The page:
PlayStation 3

3D Dot Game Heroes: Pixilated Parody



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A long time ago, an ancient hero saved the 2D Kingdom of Dotnia. You’re his descendant and the world, now made of 3D blocks instead of pixels, is again in peril. It’s up to you to save the day in 3D Dot Game Heroes.


When you’re done talking to the King, you wander outside, grab the legendary sword (that happens to be conveniently located close to the castle), and proudly raise it above your head like an iconic video game hero who wears a green tunic. 3D Dot Game Heroes feels like a homage to The Legend of Zelda games. Not the recent games like Twilight Princess, 3D Dot Game Heroes shares more in common with the classics like A Link to the Past.


Your arsenal is taken right out of Link’s backpack. On your quest for the magic orbs you collect dash boots, bombs, and a wire rod (read: hookshoot). The temples are based on archetypical Zelda locations too. The six orbs are hidden in a desert, fire, and a water temple. A boss guards each lair and is only accessible by finding a boss room key. Before you battle an orb guarding giant bee or golem which can be broken into pieces you have to solve puzzles. Block pushing puzzles. Falling into the right hole puzzles. Conveyor belt puzzles. Zelda style puzzles.




Silicon Studios was clearly inspired by The Legend of Zelda, but they added their own flavor to the formula. The combat system in 3D Dot Game Heroes is more technical and you don’t have a spinning slash. Actually, you have a spinning attack, sort of. When you attack, your hero thrusts his or her sword. While the blade is extended you can rotate the left analog stick to swing it. You can do a 90 degree swipe, 270 degree slash or a spinning attack — if you’re fast enough. The developers also set up controls that allow players to quickly rotate weapons/spells with the shoulder buttons. You can block, cycle to bombs, blast a wall open, and switch to the fire rod without pausing the game.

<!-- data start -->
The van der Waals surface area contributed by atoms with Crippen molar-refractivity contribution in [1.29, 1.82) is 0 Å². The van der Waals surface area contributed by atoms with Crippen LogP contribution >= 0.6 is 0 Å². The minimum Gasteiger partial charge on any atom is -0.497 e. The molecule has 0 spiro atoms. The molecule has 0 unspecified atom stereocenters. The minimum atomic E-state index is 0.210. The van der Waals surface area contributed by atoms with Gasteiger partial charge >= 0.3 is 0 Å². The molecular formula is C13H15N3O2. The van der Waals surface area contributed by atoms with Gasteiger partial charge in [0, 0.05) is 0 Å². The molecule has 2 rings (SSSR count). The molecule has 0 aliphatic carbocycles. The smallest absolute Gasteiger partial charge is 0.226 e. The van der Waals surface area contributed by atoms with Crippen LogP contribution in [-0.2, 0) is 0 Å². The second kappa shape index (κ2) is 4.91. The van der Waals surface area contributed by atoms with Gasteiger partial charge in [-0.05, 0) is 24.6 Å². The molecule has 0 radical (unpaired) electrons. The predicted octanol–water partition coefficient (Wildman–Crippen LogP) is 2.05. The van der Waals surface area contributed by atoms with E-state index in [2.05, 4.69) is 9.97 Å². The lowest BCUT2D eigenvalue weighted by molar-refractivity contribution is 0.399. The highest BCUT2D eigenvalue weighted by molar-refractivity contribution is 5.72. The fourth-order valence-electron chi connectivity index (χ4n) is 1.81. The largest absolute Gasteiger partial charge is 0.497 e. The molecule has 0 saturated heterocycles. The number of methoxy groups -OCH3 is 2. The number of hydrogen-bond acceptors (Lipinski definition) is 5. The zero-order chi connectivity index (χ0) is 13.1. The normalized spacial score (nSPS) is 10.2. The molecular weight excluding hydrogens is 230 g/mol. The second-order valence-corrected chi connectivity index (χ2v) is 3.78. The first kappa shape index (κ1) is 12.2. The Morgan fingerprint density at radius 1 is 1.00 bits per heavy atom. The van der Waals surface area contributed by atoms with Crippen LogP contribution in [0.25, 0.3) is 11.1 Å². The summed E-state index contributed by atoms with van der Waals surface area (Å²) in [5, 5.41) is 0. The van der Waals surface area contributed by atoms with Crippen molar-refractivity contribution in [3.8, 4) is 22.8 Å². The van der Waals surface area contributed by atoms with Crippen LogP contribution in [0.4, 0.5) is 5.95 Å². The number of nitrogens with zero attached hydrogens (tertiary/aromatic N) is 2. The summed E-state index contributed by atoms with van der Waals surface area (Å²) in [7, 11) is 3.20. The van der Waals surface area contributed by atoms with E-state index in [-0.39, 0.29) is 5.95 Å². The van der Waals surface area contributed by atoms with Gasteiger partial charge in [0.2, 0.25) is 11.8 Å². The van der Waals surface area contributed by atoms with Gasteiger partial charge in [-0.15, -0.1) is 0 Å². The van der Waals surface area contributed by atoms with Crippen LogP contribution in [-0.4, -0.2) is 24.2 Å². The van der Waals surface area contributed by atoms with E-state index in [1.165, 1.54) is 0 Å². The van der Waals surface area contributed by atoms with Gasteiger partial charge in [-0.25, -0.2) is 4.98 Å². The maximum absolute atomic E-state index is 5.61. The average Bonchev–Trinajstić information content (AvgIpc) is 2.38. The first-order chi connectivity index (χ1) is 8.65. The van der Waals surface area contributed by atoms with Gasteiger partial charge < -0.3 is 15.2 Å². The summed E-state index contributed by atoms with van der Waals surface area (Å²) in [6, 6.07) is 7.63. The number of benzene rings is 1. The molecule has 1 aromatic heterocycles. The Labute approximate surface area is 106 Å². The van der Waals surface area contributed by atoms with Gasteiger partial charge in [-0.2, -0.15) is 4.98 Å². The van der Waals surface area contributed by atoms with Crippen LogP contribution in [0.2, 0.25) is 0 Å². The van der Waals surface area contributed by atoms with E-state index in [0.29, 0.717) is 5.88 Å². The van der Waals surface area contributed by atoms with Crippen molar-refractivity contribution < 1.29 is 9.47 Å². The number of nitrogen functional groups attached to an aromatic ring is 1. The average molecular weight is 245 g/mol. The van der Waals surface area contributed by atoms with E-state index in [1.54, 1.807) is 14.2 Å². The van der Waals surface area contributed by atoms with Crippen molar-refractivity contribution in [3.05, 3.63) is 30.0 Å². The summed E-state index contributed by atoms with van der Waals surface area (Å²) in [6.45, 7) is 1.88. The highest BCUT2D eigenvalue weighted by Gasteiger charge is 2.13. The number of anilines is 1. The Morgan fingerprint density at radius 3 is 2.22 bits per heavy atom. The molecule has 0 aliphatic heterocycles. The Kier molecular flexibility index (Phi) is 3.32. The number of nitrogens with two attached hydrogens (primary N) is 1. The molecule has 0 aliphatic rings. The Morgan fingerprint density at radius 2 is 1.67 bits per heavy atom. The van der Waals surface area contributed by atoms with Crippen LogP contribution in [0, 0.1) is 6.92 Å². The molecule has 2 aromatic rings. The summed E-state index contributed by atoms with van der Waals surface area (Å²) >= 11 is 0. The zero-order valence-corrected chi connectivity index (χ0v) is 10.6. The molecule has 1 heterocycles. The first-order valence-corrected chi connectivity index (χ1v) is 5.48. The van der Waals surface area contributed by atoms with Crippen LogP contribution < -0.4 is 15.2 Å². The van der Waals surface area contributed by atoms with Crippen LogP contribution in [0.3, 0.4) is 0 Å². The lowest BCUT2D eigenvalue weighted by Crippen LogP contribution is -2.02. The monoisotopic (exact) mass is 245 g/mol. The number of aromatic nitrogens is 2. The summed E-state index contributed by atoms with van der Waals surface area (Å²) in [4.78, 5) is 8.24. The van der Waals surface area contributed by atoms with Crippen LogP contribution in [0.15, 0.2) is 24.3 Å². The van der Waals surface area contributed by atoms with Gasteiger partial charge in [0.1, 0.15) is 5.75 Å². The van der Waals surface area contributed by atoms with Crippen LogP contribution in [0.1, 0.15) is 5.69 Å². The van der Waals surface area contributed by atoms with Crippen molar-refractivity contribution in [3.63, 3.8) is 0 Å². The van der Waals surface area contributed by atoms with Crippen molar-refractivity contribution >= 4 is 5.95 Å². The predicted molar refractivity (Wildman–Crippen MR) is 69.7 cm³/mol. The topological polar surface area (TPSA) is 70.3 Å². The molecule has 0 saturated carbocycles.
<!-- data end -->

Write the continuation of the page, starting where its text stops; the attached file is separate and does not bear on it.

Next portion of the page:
Weapons can be upgraded too. At the blacksmith, you can make a ludicrously long or wide sword. Each weapon has a maximum amount of upgrades so the legendary sword you get at the beginning, even when fully upgraded, isn’t the best possible weapon. The sword grows when your health is full allowing you to hit far away rabbits and rock spitting octopi. Usually, it’s advantageous to wield a giant blade. You can hit more things that way, but in narrow corridors the powered up sword isn’t as effective since it can be blocked by a wall.




Swords are great, but they’re useless when you run into spell casting wizards. You need shader magic to defeat them. Casting reflection lets you repel spells by guarding. Normal map makes a destructive earthquake and Parallax Map reveals puzzle solutions. All of the spells, given to the hero by sages, are named after 3D techniques. Very clever!


The foes you face act as if they’re in an 8-bit game. Skeletons dash attack, if they see you. Mummies wander almost aimlessly in dungeons. Moblin-like fellows shoot arrows. All of them can be defeated with an immobilizing boomerang to the face and a couple of sword thrusts. In this sense, 3D Dot Game Heroes is simple. So simple, it’s refreshing.


Even the character edit system is easy to use. You can quickly place rows of blocks, chip away the extras, color them, and (tada!) you have a custom hero. Want to add even more detail? Edit the custom animation frames for walking, attacking, and item grabbing. Custom characters can be used whenever you load a game. So, you can be a hero, save, and change into a traveling scholar. There are three basic character types: a warrior, royalty (king/princess) and book bashing scholar with different stats to play with.


Since 3D Dot Game Heroes is intuitive and temples are marked on your map it’s import friendly. However, I’m going to recommend waiting until May for Atlus’ version. All of the video game references and parodies add extra charm to 3D Dot Game Heroes. The first town you visit is named Cornelia Village, which sounds a lot like the first town in Final Fantasy. Garuland Lake is south of that. From Software doesn’t stop at classics. Keep your eyes peeled and you’ll find Easter Eggs like “This is where the real Demon’s Souls begins.” These jokes are better experienced in a language you’re familiar with. Atlus has an excellent track record when it comes to handling humor so I’m excited to see how they’re going to handle 3D Dot Game Heroes.

Siliconera Staff
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